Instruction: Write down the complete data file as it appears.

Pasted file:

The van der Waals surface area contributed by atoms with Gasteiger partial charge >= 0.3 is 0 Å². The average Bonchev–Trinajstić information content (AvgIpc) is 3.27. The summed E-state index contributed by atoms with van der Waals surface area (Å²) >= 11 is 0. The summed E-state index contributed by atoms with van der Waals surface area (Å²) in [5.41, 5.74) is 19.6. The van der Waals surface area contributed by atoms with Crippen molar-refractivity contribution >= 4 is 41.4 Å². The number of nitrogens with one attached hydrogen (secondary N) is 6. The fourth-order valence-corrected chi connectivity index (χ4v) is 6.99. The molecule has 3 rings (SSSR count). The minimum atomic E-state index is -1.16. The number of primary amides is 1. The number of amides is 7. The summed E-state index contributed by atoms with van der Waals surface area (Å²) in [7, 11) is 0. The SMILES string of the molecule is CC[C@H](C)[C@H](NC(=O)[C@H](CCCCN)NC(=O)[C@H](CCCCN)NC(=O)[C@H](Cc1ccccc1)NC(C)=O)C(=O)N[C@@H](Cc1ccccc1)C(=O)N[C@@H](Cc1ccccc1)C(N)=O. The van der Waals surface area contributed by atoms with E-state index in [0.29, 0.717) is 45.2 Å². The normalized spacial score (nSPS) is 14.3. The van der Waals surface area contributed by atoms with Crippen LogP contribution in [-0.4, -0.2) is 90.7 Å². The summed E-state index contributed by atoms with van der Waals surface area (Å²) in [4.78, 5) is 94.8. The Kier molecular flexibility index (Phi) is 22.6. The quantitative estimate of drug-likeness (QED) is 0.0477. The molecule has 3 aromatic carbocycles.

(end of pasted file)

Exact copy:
The van der Waals surface area contributed by atoms with Gasteiger partial charge >= 0.3 is 0 Å². The average Bonchev–Trinajstić information content (AvgIpc) is 3.27. The summed E-state index contributed by atoms with van der Waals surface area (Å²) >= 11 is 0. The summed E-state index contributed by atoms with van der Waals surface area (Å²) in [5.41, 5.74) is 19.6. The van der Waals surface area contributed by atoms with Crippen molar-refractivity contribution >= 4 is 41.4 Å². The number of nitrogens with one attached hydrogen (secondary N) is 6. The fourth-order valence-corrected chi connectivity index (χ4v) is 6.99. The molecule has 3 rings (SSSR count). The minimum atomic E-state index is -1.16. The number of primary amides is 1. The number of amides is 7. The summed E-state index contributed by atoms with van der Waals surface area (Å²) in [7, 11) is 0. The SMILES string of the molecule is CC[C@H](C)[C@H](NC(=O)[C@H](CCCCN)NC(=O)[C@H](CCCCN)NC(=O)[C@H](Cc1ccccc1)NC(C)=O)C(=O)N[C@@H](Cc1ccccc1)C(=O)N[C@@H](Cc1ccccc1)C(N)=O. The van der Waals surface area contributed by atoms with E-state index in [0.29, 0.717) is 45.2 Å². The normalized spacial score (nSPS) is 14.3. The van der Waals surface area contributed by atoms with Crippen LogP contribution in [-0.4, -0.2) is 90.7 Å². The summed E-state index contributed by atoms with van der Waals surface area (Å²) in [4.78, 5) is 94.8. The Kier molecular flexibility index (Phi) is 22.6. The quantitative estimate of drug-likeness (QED) is 0.0477. The molecule has 3 aromatic carbocycles.